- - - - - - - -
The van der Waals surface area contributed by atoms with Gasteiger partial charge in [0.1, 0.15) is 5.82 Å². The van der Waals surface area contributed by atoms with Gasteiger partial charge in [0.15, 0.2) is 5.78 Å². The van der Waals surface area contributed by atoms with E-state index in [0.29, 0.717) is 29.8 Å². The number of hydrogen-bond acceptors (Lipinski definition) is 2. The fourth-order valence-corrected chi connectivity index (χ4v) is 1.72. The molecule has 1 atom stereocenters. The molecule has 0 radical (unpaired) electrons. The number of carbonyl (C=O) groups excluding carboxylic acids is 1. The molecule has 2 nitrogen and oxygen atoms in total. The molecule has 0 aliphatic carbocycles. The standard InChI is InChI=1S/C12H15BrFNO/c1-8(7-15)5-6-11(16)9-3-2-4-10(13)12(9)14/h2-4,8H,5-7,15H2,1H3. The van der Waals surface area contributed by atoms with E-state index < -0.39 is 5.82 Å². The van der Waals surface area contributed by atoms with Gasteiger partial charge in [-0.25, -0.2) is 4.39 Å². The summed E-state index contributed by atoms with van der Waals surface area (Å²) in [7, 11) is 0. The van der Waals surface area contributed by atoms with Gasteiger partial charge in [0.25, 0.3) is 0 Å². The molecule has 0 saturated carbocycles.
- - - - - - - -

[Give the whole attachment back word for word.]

The van der Waals surface area contributed by atoms with Gasteiger partial charge in [0.1, 0.15) is 5.82 Å². The van der Waals surface area contributed by atoms with Gasteiger partial charge in [0.15, 0.2) is 5.78 Å². The van der Waals surface area contributed by atoms with E-state index in [0.29, 0.717) is 29.8 Å². The number of hydrogen-bond acceptors (Lipinski definition) is 2. The fourth-order valence-corrected chi connectivity index (χ4v) is 1.72. The molecule has 1 atom stereocenters. The molecule has 0 radical (unpaired) electrons. The number of carbonyl (C=O) groups excluding carboxylic acids is 1. The molecule has 2 nitrogen and oxygen atoms in total. The molecule has 0 aliphatic carbocycles. The standard InChI is InChI=1S/C12H15BrFNO/c1-8(7-15)5-6-11(16)9-3-2-4-10(13)12(9)14/h2-4,8H,5-7,15H2,1H3. The van der Waals surface area contributed by atoms with E-state index < -0.39 is 5.82 Å². The van der Waals surface area contributed by atoms with Gasteiger partial charge in [-0.25, -0.2) is 4.39 Å². The summed E-state index contributed by atoms with van der Waals surface area (Å²) in [7, 11) is 0. The van der Waals surface area contributed by atoms with Gasteiger partial charge in [0.25, 0.3) is 0 Å². The molecule has 0 saturated carbocycles.